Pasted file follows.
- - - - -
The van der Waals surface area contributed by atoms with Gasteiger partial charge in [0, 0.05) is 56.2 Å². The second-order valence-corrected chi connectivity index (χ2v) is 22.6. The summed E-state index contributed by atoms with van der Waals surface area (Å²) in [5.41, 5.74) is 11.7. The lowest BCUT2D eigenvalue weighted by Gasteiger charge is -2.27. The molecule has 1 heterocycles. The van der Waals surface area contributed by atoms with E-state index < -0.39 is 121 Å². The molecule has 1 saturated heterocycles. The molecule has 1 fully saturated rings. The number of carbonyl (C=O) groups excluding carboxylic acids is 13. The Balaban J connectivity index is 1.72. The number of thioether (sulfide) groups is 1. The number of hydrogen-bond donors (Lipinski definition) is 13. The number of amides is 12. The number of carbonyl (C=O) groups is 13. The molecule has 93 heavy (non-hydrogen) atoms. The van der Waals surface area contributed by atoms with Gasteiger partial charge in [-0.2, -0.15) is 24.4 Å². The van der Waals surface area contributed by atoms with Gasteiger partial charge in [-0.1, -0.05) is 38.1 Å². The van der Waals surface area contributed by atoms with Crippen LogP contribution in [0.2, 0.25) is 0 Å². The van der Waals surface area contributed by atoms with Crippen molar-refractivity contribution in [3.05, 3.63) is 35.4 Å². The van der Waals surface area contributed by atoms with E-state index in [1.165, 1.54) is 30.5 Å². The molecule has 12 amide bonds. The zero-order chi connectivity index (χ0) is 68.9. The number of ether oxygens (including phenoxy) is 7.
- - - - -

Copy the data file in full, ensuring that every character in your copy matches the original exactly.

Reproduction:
The van der Waals surface area contributed by atoms with Gasteiger partial charge in [0, 0.05) is 56.2 Å². The second-order valence-corrected chi connectivity index (χ2v) is 22.6. The summed E-state index contributed by atoms with van der Waals surface area (Å²) in [5.41, 5.74) is 11.7. The lowest BCUT2D eigenvalue weighted by Gasteiger charge is -2.27. The molecule has 1 heterocycles. The van der Waals surface area contributed by atoms with E-state index < -0.39 is 121 Å². The molecule has 1 saturated heterocycles. The molecule has 1 fully saturated rings. The number of carbonyl (C=O) groups excluding carboxylic acids is 13. The Balaban J connectivity index is 1.72. The number of thioether (sulfide) groups is 1. The number of hydrogen-bond donors (Lipinski definition) is 13. The number of amides is 12. The number of carbonyl (C=O) groups is 13. The molecule has 93 heavy (non-hydrogen) atoms. The van der Waals surface area contributed by atoms with Gasteiger partial charge in [-0.2, -0.15) is 24.4 Å². The van der Waals surface area contributed by atoms with Gasteiger partial charge in [-0.1, -0.05) is 38.1 Å². The van der Waals surface area contributed by atoms with Crippen LogP contribution in [0.2, 0.25) is 0 Å². The van der Waals surface area contributed by atoms with Crippen molar-refractivity contribution in [3.05, 3.63) is 35.4 Å². The van der Waals surface area contributed by atoms with E-state index in [1.165, 1.54) is 30.5 Å². The molecule has 12 amide bonds. The zero-order chi connectivity index (χ0) is 68.9. The number of ether oxygens (including phenoxy) is 7.